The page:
Significant change is now needed. Social workers must accept that children under 16 – whatever they say – cannot in law consent to sex; false consciousness is part of what grooming induces. But local authorities and police forces also need to adopt the system in place in Blackburn, which brings together a range of services – police, social workers, nurses, sexual health and drugs workers, as well as parents – to prevent, protect and prosecute.

Blackburn's Engage project carries out surveillance operations against adult suspects; it issues legal warning notices; it tours secondary schools. In four years, the scheme has rescued 80 children and has a 90 per cent conviction rate on child abduction, rape and sexual activity with minors.

Above all, the authorities need to listen more to victims and their parents. Great efforts have gone in to tackling paedophilia in recent years. The same level of focus must be applied in order to halt the grooming of young teenagers.

React Now

Latest stories from i100
iJobs Job Widget
iJobs General

Recruitment Genius: Telesales & Customer Service Executive - Call Centre Jobs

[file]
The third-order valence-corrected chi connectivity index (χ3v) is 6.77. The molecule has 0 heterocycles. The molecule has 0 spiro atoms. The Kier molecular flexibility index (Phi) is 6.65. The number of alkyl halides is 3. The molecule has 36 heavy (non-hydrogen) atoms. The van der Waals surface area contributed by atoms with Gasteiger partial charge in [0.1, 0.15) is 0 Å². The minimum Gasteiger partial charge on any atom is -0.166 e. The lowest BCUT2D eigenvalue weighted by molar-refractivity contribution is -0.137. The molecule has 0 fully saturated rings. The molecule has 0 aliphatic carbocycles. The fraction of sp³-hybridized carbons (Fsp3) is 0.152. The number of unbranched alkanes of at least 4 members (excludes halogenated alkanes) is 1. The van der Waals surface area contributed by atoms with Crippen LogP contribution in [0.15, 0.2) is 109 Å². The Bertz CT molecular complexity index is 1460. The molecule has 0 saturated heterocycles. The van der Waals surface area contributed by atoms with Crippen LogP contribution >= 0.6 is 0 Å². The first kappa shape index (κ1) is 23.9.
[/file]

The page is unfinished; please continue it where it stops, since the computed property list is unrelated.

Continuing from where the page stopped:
£7 - £9 per hour: Recruitment Genius: Are you outgoing? Do you want to work in...

Ashdown Group: Finance Manager - Covent Garden, central London - £45k - £55k

£45000 - £55000 per annum + 30 days holiday: Ashdown Group: Finance Manager - ...

Ashdown Group: Systems Administrator - Lancashire - £30,000

£28000 - £30000 per annum: Ashdown Group: 3rd Line Support Engineer / Network ...

Recruitment Genius: Graduate Web Developer

£26000 - £33000 per annum: Recruitment Genius: A Web Developer is required to ...

Day In a Page

Read Next

i Editor's Letter: A royal serving the nation

Oliver Duff Oliver Duff
David Cameron met with Ukrainian President Petro Poroshenko prior to the start of the European Council Summit in Brussels last month  

David Cameron talks big but is waving a small stick at the Russian bear

Kim Sengupta
Syrian conflict is the world's first 'climate change war', say scientists, but it won't be the last one

Climate change key in Syrian conflict

And it will trigger more war in future
How I outwitted the Gestapo

How I outwitted the Gestapo

My life as a Jew in wartime Berlin
The nation's favourite animal revealed

The nation's favourite animal revealed

Women like cuddly creatures whilst men like creepy-crawlies
Is this the way to get young people to vote?

Getting young people to vote

From #VOTESELFISH to Bite the Ballot
Poldark star Heida Reed: 'I don't think a single bodice gets ripped'

Poldark star Heida Reed